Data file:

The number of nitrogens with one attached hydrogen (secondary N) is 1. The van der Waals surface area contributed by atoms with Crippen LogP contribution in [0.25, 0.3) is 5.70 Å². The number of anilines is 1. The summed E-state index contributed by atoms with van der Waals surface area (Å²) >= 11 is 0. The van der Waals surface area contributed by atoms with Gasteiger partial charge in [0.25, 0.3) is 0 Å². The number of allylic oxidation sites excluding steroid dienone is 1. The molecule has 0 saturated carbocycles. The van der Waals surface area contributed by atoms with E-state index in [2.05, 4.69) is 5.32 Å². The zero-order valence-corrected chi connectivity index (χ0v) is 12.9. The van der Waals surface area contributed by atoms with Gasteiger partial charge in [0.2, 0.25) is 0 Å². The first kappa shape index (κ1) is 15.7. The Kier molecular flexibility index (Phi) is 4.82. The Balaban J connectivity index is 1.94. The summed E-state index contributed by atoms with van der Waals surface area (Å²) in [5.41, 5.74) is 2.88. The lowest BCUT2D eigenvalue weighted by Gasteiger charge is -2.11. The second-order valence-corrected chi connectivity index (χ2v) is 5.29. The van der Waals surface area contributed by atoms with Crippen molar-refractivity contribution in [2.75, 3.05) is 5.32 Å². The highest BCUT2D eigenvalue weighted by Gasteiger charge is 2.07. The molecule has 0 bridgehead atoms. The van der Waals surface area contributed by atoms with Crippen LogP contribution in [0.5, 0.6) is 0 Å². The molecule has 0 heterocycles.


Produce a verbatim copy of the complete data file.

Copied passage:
The number of nitrogens with one attached hydrogen (secondary N) is 1. The van der Waals surface area contributed by atoms with Crippen LogP contribution in [0.25, 0.3) is 5.70 Å². The number of anilines is 1. The summed E-state index contributed by atoms with van der Waals surface area (Å²) >= 11 is 0. The van der Waals surface area contributed by atoms with Gasteiger partial charge in [0.25, 0.3) is 0 Å². The number of allylic oxidation sites excluding steroid dienone is 1. The molecule has 0 saturated carbocycles. The van der Waals surface area contributed by atoms with E-state index in [2.05, 4.69) is 5.32 Å². The zero-order valence-corrected chi connectivity index (χ0v) is 12.9. The van der Waals surface area contributed by atoms with Gasteiger partial charge in [0.2, 0.25) is 0 Å². The first kappa shape index (κ1) is 15.7. The Kier molecular flexibility index (Phi) is 4.82. The Balaban J connectivity index is 1.94. The summed E-state index contributed by atoms with van der Waals surface area (Å²) in [5.41, 5.74) is 2.88. The lowest BCUT2D eigenvalue weighted by Gasteiger charge is -2.11. The second-order valence-corrected chi connectivity index (χ2v) is 5.29. The van der Waals surface area contributed by atoms with Crippen molar-refractivity contribution in [2.75, 3.05) is 5.32 Å². The highest BCUT2D eigenvalue weighted by Gasteiger charge is 2.07. The molecule has 0 bridgehead atoms. The van der Waals surface area contributed by atoms with Crippen LogP contribution in [0.5, 0.6) is 0 Å². The molecule has 0 heterocycles.